Research Indicates Critical Lack of Knowledge in Credit Management across Canada

The Credit Institute of Canada (CIC), a non-profit organization established 90 years ago by the federal government, releases their initial research findings regarding the low level of knowledge of credit management practitioners in Canada. Research shows that the average mark of credit management practitioners is 45%. Less than one-fifth of the respondents managed to surpass the 60% passing grade of the online self-assessment.

This significant gap in credit management knowledge may explain the recent increase in Canadian bankruptcy rates and why some Canadian businesses struggle with collecting revenues. According to the Office of the Superintendent of Bankruptcy of Canada, last January, 227 Canadian businesses went bankrupt. This is a 19% increase in comparison to the same timeframe last year. Between November 2017 and November 2018, Ontario experienced a 39.1% increase, Nova Scotia a 33.3% increase and Quebec an 8.9% increase in bankruptcies. Current statistics indicate that insolvency rates could increase during the first quarter of 2019 and hinder economic growth in Canada.

Organizations with relevant credit management skills and competencies are more prepared to address challenges in the current increasingly complex economies, says Nawshad Khadaroo, General Manager of the Credit Institute of Canada. The CIC educates Canadian organizations on how to minimize the risks of lost revenue by using advanced credit management practices. Since 1928, the Institute has promoted the importance of professionally trained credit management staff and their crucial role in businesses. The CIC is the only body qualified to offer the Certified Credit Professional (CCP) designation, and throughout the years has graduated hundreds of credit professionals who have gone on to play an active role in the economy, safeguarding the cash flow and accounts receivables of their organizations. Organizations with a CCP on staff are more likely to be profitable and CCP graduate individuals enjoy high demand and higher salary levels than other credit practitioners, adds Khadaroo.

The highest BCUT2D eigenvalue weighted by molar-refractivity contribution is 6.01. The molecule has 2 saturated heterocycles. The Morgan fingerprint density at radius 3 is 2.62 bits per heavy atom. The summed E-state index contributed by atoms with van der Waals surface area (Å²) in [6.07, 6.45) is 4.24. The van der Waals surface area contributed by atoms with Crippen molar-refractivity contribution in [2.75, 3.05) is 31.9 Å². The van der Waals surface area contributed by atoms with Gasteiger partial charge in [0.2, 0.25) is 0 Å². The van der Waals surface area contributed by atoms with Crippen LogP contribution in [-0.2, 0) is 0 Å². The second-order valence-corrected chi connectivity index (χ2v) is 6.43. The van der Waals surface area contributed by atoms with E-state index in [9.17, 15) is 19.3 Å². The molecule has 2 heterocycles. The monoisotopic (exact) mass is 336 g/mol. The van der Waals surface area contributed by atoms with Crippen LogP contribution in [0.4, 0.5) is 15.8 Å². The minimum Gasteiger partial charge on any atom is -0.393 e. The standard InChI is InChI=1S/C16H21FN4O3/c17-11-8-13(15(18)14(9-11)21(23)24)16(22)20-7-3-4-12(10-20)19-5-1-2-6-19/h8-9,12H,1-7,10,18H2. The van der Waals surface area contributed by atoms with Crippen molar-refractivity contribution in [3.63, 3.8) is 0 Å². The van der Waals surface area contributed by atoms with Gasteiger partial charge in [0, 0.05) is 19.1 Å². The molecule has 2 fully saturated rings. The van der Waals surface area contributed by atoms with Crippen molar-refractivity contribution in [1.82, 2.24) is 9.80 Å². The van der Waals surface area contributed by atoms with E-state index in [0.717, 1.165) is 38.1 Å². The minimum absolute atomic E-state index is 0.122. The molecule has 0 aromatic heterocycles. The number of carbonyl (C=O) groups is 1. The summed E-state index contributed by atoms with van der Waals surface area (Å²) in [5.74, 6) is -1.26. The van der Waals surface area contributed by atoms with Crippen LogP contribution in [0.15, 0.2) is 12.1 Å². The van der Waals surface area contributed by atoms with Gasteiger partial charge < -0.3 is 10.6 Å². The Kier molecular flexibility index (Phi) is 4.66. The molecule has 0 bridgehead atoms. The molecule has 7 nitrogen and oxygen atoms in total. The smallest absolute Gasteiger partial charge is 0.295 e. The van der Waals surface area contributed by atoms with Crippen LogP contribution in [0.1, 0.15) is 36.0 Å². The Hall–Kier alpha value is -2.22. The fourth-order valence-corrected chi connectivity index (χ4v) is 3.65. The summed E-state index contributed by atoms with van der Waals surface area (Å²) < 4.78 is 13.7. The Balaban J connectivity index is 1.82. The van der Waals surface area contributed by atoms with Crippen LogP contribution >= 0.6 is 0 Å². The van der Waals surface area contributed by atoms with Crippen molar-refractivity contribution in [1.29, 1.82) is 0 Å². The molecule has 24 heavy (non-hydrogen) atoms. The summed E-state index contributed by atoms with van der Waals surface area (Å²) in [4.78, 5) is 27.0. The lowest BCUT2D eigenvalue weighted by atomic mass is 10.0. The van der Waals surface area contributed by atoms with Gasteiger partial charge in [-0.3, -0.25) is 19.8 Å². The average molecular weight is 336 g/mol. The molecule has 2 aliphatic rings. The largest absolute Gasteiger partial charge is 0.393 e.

To learn more on the impact a Certified Credit Professional can have on businesses and personal careers, read the stories of recent graduates of the CCP program and see how the CCP designation made them leaders of their respective industries. To better secure your organizations revenue, learn how your credit practitioners can gain the Certified Credit Professional designation and join a community of professionals dedicated to the financial success of their organizations.

About the Credit Institute of Canada

The Credit Institute of Canada is a non-profit organization established in 1928 by the federal government. It promotes the training of Canadian credit management professionals and contributes to the recognition of their value in businesses. As the leading authority in credit education and professional development, the CICs curriculum offers only the best field practices aligned with excellence, integrity, innovation, and professionalism.

Gil Gruber
[email protected]